Q. Is it appropriate to ask the employee assistance professional’s opinion as to whether we should issue a disciplinary action (in this case, termination) while an employee is in a treatment facility or after discharge from treatment?
A. The decision about the time and place of issuing a disciplinary action should not rely upon the opinion of your employee assistance program. Employee assistance programs do not participate in administrative or disciplinary decisions because it damages perception of the EAP as a safe and helpful resource. These decisions are outside of EAP practice. EAPs owning responsibility for such decisions can lower program utilization and thereby increase behavioral risk to the organization. Presumably you are concerned about the employee’s psychological state of mind and the impact of the termination on his or her condition. Experience shows this diagnostic thinking cannot predict the impact of your decision, the course of the illness, or whether relapse will occur. The patient owns these decisions and outcomes. You should rely upon your management advisors and what they think is best or customary for the work organization. It is appropriate to discuss general issues associated with this type of situation with the EAP, but the specific decision will need to be yours alone.
Q. I am sure there are employees in our work organization using illicit substances. I understand enabling, but what causes people to enable when they absolutely know how bad they’d feel if a terrible drug / alcohol – related crisis resulted or someone got killed?
A. Most people understand enabling as protecting, covering up, and making excuses for a coworker or friend with an addiction problem, but stopping enabling is not as easy as it sounds. To stop enabling a friend or coworker with a severe personal problem requires making choices that may create significant stress, guilt, and feeling of loss. The decision requires the enabler to experience personal sacrifice associated with changing their behavior. To no longer enable, therefore, is not a simple decision. It can have life-changing consequences for the enabler, and these are difficult for most people to face. The enabler usually manages this choice with procrastination, denial, minimization (It’s bad but not that bad,” “She’s a functional alcoholic,” etc.), and projection (“It’s not my job to deal with it”). The result is cover-up and protection of the drug user.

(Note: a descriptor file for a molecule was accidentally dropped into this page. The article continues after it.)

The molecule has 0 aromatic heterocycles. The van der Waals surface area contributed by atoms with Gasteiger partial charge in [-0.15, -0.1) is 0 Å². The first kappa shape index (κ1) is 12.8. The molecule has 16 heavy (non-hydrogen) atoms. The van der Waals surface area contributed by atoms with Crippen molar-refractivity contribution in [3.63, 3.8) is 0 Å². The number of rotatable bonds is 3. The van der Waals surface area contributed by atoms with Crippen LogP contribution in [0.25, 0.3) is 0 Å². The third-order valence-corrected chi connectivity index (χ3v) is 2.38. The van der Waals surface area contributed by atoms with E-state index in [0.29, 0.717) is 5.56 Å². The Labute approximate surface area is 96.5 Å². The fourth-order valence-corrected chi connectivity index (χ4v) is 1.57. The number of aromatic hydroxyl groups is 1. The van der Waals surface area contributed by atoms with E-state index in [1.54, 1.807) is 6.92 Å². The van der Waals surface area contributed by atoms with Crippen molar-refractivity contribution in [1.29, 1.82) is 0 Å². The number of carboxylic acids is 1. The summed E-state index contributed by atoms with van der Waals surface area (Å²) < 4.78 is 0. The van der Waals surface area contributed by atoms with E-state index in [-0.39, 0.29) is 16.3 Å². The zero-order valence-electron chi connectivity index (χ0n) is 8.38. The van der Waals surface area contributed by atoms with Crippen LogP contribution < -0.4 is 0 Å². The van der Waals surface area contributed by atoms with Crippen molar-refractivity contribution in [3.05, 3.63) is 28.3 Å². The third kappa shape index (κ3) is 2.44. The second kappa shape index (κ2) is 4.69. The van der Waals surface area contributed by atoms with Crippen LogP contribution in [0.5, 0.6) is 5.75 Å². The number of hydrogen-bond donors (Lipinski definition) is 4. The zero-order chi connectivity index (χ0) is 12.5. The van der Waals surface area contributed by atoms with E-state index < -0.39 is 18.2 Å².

Q. What’s the difference between a compassionate supervisor and one who is concerned about an individual employee’s well-being to the point of being too vulnerable to lead effectively?
A. Many supervisors confuse compassionate leadership with being submissive, timid, or easily manipulated. This is not compassion. A marine drill sergeant may be demanding and results-driven, but can show compassion when a recruit requires bereavement leave to attend a family funeral. Compassionate leadership is about tolerance and the recognition of differences in individuals and their capacity to produce different outcomes or levels of success based on their personal strengths and compassionate means being able to choose a proper response to an employee’s difficult circumstance and making adjustments to one’s leadership style to accommodate an obvious need for understanding that benefits not only one employee, but also the work unit as a whole.
Q. I have an ambitious employee who produces great work, but collaborating with others is a problem for him. He experiences too many power struggles, and before long he starts managing others on a team rather than collaborating with them. Any tips on managing or referring to the EAP?
A. Your employee enjoys being with coworkers, but prefers the leadership role over collaboration. But it is equally important to learn both roles; otherwise increased alienation of coworkers will result. Meet in private with your employee, and describe the issue as you see it. Your employee’s ability to receive feedback and be thankful for it will be an indicator of amenability to change. Consider a mini-performance improve contract with the goal of demonstrating improved ability to collaborate with peers. If issues continue, arrange a referral to the EAP, who will help your employee understand how his desire to control interferes with productivity. The EAP also will help your employee understand how powerful collaboration can be for work teams. Your employee undoubtedly has leadership strengths, so the goal should be to help him apply these skills appropriately.
Q. One of my account executives is a very grumpy person. This irritated persona has been tolerated by coworkers mostly, I think, because we think it is just a personality style. I have never made this issue a performance matter, but I have thought about it. Is it too late?
A. It is not too late to get started, but there are steps to consider in helping your employee. You must document clearly what you and others witness so it can be used effectively in a constructive confrontation. This is not as easy as it sounds. Many supervisors struggle with how to describe behaviors that adversely affect performance, such as verbal tone, attitude, and nonverbal communication. A consult with your EAP can help immensely. Discuss your goal, take notes during your meeting, and be clear on how you will communicate to the employee what you would like changed. A role-play with the EAP can help you. Chances are, you will see short-term improvement after the first meeting with your employee, but sustained improvement may not be forthcoming until underlying issues are addressed. This may require a formal referral to the EAP.